November is Native American Heritage Month, a time for us to celebrate and honor Indigenous ancestors and relatives, cultures, environmental stewardship, and so much more. We hope that you will take this opportunity to engage in local, state, and nationwide Indigenous celebrations and learnings. This month is also an opportunity to pause and consider how we respect and care for one another, the environment, and the world, in alignment with Indigenous principles of relationality and connection. While we reflect on the past and on the ongoing colonization Indigenous communities face, it is important that we come together to not only learn from our history and diversity, but also realize that our strengths are in understanding and solidarity among all people. Together, we can both address and heal from structural and systemic inequities and change the policies that maintain them.
My name is Heather Sauyaq Jean Gordon and I am a member of the Child Trends Indigenous Children, Youth, and Families research team, led by Deana Around Him. Our team draws on relationships before research, meaning we know the importance of building trust with communities and learning about their perspectives, strengths, and protective cultures that promote community resilience and healing. As an Iñupiaq person and citizen of the Nome Eskimo Community (Indigenous from Alaska), I can attest to the strength and healing found in cultural connectedness and its role in advancing the well-being of Indigenous children and families.
Indigenous communities have shown immense resilience in their millennia of survival through various adversities. This strength lies in the Indigenous Knowledge each Indigenous Nation holds, passed down intergenerationally. This Knowledge is only recently being recorded in books and is historically based in the oral traditions of story and song and in actions like dance and apprenticeship. It is also based on the millennia of observations that Indigenous people accumulate by living on and with the natural environment as kin. Learning about and from Indigenous Peoples’ Knowledges is vital as it contains approaches different from Western science, largely due to its basis in Indigenous ways of knowing, understanding, and values—a pluralistic worldview which includes relationships beyond those that are interpersonal (including spiritual, ecological, and other relationships). As climate change emerges as one of the largest threats to children, we are seeing increased child and youth trauma—including greater rates of mental health issues, substance use, and suicide—linked to climate change and its associated extreme heat, fires, floods, and displacement. Indigenous Knowledge provides wisdom and teaching on how to survive and adapt to a changing climate by drawing on millennia of survival through changing conditions, cultural connectedness, and caring relationships with (and in a responsibility to) the natural world.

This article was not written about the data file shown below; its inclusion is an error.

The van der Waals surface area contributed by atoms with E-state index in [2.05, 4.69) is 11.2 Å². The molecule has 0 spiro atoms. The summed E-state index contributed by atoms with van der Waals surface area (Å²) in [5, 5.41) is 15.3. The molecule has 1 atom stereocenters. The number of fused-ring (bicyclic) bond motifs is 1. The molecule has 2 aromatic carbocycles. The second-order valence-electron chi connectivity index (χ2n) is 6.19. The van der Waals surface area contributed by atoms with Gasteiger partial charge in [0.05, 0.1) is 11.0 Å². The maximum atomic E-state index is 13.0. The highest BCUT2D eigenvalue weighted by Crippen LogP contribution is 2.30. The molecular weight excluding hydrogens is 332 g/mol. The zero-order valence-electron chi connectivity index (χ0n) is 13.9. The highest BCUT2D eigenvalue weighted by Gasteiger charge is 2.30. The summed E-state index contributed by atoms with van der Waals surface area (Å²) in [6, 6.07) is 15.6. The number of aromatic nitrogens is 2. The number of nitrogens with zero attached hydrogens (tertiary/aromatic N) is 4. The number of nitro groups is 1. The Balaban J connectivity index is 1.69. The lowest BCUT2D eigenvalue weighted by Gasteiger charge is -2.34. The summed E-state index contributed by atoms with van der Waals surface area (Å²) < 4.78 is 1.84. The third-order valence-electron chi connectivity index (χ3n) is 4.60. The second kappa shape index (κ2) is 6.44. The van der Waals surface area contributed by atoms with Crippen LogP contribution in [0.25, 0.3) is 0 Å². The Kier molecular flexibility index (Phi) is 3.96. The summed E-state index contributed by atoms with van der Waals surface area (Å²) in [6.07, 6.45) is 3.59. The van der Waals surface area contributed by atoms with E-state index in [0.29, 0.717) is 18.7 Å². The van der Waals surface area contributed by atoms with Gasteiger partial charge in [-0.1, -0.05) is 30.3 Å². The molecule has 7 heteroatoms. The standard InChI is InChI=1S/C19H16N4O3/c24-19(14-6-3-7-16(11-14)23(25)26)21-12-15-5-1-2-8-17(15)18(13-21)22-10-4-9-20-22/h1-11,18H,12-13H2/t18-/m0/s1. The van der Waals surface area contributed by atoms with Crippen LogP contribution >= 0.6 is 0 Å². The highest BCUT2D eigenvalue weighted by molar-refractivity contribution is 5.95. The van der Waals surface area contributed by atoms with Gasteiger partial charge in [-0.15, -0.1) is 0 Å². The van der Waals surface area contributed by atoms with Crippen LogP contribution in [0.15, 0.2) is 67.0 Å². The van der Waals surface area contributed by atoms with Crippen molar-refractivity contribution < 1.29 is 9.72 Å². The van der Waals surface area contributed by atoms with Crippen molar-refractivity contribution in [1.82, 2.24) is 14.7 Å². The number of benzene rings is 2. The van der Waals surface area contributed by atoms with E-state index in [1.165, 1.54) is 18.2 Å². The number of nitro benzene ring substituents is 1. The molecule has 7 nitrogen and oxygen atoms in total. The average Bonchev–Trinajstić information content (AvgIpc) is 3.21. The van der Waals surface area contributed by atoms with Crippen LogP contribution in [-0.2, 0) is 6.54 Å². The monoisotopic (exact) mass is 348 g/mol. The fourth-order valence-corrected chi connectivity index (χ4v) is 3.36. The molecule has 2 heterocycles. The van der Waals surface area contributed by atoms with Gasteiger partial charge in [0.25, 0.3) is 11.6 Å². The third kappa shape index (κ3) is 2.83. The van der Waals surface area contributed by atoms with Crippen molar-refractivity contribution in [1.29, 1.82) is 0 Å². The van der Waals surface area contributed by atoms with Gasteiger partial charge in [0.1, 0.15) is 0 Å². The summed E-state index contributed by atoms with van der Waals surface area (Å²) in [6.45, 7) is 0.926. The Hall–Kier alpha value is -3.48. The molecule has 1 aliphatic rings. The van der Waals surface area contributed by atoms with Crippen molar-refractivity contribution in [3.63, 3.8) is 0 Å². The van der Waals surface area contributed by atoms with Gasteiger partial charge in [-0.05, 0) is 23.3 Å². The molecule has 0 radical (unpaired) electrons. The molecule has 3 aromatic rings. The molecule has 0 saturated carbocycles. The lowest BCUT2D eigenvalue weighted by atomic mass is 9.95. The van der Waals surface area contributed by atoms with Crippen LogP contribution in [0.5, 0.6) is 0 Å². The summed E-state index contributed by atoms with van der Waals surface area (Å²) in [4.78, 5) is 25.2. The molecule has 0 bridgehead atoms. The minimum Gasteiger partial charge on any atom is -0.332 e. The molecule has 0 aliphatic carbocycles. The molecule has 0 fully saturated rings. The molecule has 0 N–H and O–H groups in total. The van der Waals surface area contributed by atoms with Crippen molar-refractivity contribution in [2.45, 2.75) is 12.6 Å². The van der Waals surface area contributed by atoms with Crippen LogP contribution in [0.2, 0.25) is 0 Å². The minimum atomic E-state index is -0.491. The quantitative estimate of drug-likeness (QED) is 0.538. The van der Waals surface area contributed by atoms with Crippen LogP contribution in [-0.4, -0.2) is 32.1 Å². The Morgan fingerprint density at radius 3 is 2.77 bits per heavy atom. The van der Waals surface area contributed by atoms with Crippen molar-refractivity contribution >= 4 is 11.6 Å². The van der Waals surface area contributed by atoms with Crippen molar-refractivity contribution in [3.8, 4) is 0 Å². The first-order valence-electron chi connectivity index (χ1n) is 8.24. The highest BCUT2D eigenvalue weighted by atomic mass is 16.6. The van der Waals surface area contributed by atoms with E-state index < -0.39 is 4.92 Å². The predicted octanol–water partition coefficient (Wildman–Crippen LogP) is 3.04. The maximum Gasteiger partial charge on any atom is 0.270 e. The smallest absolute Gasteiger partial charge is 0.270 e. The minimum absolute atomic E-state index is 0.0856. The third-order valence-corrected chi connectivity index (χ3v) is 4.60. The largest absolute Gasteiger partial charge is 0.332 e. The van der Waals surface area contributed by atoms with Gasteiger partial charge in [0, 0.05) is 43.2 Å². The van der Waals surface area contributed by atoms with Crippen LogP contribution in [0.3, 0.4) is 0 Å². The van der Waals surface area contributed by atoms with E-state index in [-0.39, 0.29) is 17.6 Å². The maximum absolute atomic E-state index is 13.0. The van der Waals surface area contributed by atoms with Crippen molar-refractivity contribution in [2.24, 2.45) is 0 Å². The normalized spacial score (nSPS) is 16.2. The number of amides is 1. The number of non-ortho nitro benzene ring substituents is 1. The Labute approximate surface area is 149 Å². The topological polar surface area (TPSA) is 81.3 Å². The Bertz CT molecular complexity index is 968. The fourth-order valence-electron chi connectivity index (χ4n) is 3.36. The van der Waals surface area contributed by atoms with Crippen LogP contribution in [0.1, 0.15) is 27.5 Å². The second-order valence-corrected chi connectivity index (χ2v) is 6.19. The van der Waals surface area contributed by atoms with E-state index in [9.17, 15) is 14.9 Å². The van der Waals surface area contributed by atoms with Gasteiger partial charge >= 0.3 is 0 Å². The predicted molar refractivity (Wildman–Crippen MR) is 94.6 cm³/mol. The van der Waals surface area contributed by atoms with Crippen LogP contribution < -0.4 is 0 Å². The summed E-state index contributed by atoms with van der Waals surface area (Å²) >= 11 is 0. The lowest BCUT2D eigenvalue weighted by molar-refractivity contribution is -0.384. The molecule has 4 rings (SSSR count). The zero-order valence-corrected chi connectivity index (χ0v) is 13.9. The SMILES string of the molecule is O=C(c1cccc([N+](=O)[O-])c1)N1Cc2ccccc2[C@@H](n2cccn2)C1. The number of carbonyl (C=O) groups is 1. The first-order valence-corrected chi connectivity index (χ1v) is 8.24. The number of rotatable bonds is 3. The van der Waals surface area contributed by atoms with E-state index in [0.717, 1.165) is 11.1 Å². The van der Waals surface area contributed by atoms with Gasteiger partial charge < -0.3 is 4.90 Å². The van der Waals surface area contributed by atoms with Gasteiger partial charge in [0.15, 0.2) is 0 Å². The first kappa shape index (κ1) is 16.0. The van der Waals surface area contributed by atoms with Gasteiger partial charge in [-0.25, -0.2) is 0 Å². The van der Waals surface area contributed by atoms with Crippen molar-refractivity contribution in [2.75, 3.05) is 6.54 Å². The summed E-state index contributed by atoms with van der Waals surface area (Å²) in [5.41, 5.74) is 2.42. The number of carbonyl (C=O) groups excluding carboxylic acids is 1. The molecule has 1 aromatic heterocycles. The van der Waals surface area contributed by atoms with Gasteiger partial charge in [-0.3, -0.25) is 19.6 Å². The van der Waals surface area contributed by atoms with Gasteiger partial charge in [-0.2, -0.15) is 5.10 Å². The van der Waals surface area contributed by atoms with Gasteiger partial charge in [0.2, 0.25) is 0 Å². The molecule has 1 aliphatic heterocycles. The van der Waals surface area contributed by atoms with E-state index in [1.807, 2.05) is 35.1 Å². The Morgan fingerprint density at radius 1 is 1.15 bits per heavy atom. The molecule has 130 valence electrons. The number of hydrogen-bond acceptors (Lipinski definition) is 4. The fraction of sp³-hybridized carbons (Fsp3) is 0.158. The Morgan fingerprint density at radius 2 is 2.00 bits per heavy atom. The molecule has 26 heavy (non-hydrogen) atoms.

We encourage you to continue watching our growing work as we expand into more environmental justice issues affecting Indigenous child and family well-being, and as we continue our work in early childhood, reproductive health, youth development, policy, and other issues important to our community partners. We are excited to deepen and expand our partnerships with new researchers, communities, Tribal Nations, and funders, and we hope you will continue to support our efforts. We are committed to engaging with Indigenous communities in research to develop evidence that impacts policy and improves Indigenous well-being in the United States and U.S. territories.
Gordon, H.S.J. (2023). Celebrate Indigenous Heritage Month by honoring Indigenous Knowledge. Child Trends. https://www.childtrends.org/blog/celebrate-indigenous-heritage-month-by-honoring-indigenous-knowledge
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